I was wondering what the popular opinion is for intermediate and advanced Math courses relative to graduate-level Electrical Engineering degree. For instance, at some institutions basic Linear Algebra is NOT required for EE curriculum. Does anyone recommend taking Linear Algebra, or advanced Applied Math courses, to supplement a graduate level EE curriculum? Thanks.
From my experience taking graduate level EE courses I've needed to know some abstract algebra (probably the most useful thing to know), and secondly PDE's and probability. However my class experience is limited to random signals course and an advanced fields course.
EE is pretty broad, so which courses are useful depends upon your graduate specialization. Having said that, in my opinion all undergrad EE majors really should take linear algebra. Any school that does not force students to take it is simply not doing right by the students. If you didn't take it in undergrad then you must take it during grad school. It is just too fundamental. After that, it can depend. For the "applied physics" sorts of specializations (electromagnetics, solid state, lasers, ...) partial differential equations and complex analysis are very useful. I knew some who took the "math methods" courses from physics departments. Many of the folks I know who specialized in "applied math" specializations (image processing, communications, statistical signal processing, ...) often took undergrad level real analysis courses, modern algebra, etc., and some took advanced probability, statistics, and/or stochastic processes from either math or Operations Research departments. good luck, jason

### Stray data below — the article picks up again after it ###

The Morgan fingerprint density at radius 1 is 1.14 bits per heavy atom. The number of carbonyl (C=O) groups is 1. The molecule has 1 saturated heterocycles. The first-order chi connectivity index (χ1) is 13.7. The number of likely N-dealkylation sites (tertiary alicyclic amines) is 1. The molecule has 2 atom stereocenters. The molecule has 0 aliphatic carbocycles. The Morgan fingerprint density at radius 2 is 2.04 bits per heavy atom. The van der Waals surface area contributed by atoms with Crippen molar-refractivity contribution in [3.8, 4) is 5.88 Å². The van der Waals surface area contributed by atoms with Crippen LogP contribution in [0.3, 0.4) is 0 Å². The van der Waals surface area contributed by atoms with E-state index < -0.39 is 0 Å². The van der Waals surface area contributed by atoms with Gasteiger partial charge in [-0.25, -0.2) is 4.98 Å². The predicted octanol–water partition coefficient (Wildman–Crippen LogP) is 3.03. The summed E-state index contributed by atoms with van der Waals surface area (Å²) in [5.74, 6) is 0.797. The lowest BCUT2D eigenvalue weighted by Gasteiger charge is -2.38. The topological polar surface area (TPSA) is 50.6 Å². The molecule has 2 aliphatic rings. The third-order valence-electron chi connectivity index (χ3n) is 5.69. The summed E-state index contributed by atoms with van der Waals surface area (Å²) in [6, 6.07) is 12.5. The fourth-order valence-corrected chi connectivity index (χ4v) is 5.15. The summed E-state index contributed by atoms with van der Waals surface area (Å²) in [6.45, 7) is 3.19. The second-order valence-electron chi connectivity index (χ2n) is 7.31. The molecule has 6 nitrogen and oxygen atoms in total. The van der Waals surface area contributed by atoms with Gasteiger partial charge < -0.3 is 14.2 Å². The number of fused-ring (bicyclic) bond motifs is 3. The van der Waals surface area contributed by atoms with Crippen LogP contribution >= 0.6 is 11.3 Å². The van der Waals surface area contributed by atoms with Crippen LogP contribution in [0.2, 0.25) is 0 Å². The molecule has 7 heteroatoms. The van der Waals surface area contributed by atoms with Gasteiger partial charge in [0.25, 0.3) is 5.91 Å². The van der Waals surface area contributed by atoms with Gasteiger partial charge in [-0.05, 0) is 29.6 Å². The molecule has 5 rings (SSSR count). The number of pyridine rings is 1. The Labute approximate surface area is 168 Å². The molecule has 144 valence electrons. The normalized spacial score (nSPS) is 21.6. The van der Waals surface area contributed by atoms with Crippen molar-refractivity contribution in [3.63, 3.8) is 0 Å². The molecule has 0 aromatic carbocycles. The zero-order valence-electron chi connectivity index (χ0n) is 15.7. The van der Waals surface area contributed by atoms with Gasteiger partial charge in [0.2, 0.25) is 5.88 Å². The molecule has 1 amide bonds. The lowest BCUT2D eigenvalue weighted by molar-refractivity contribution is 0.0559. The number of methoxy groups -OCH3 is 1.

I would question the quality of education at any school that doesn't require a Linear Algebra course to be included in their Electrical Engineering program. In my experience, it has always been a required course in first term (or, at latest, second term) of first year for all engineering programs. Students need the background information provided by Linear Algebra to do the simultaneous equations that arise when they take Electric Circuit Analysis courses (mesh analysis, node analysis, etc.). I suppose they could solve systems of 3 Equations in 3 Unknowns without knowing much Linear Algebra theory, but it is important to know it for more complicated systems. So the sooner it is taught, the better. The same can be said for complex numbers. In my program, we took a whole course--one term--on complex numbers. It turned out to be very useful for the courses on alternating theory and all the phasor manipulation.
You will need algebra, calculus, differential equations, integral calculus, Fourier analysis, Laplace transforms, etc. Complex numbers are required: Z = R + jwL. for example.